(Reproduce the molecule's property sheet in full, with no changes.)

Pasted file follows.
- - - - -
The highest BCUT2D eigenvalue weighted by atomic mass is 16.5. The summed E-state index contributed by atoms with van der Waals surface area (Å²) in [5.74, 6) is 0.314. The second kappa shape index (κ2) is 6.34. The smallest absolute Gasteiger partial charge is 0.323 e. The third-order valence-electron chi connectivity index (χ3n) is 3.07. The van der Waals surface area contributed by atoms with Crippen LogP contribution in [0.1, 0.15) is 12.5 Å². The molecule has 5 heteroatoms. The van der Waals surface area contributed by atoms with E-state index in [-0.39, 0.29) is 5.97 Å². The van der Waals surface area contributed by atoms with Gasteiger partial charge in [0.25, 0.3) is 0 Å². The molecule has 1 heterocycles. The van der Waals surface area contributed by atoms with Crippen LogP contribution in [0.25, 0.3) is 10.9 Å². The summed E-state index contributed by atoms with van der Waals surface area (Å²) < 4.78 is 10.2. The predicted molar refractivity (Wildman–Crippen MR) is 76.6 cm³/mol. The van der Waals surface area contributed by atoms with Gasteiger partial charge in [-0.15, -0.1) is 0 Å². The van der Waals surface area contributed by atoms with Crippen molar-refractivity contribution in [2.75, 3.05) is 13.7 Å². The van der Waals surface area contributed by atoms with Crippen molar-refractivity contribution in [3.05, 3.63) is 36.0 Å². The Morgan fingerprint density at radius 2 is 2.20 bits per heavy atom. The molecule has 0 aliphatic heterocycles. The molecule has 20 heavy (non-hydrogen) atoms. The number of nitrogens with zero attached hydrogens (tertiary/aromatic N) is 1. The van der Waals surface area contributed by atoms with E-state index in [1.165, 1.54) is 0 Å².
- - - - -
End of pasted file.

The highest BCUT2D eigenvalue weighted by atomic mass is 16.5. The summed E-state index contributed by atoms with van der Waals surface area (Å²) in [5.74, 6) is 0.314. The second kappa shape index (κ2) is 6.34. The smallest absolute Gasteiger partial charge is 0.323 e. The third-order valence-electron chi connectivity index (χ3n) is 3.07. The van der Waals surface area contributed by atoms with Crippen LogP contribution in [0.1, 0.15) is 12.5 Å². The molecule has 5 heteroatoms. The van der Waals surface area contributed by atoms with E-state index in [-0.39, 0.29) is 5.97 Å². The van der Waals surface area contributed by atoms with Gasteiger partial charge in [0.25, 0.3) is 0 Å². The molecule has 1 heterocycles. The van der Waals surface area contributed by atoms with Crippen LogP contribution in [0.25, 0.3) is 10.9 Å². The summed E-state index contributed by atoms with van der Waals surface area (Å²) < 4.78 is 10.2. The predicted molar refractivity (Wildman–Crippen MR) is 76.6 cm³/mol. The van der Waals surface area contributed by atoms with Gasteiger partial charge in [-0.15, -0.1) is 0 Å². The van der Waals surface area contributed by atoms with Crippen molar-refractivity contribution in [2.75, 3.05) is 13.7 Å². The van der Waals surface area contributed by atoms with Crippen molar-refractivity contribution in [3.05, 3.63) is 36.0 Å². The Morgan fingerprint density at radius 2 is 2.20 bits per heavy atom. The molecule has 0 aliphatic heterocycles. The molecule has 20 heavy (non-hydrogen) atoms. The number of nitrogens with zero attached hydrogens (tertiary/aromatic N) is 1. The van der Waals surface area contributed by atoms with E-state index in [1.165, 1.54) is 0 Å².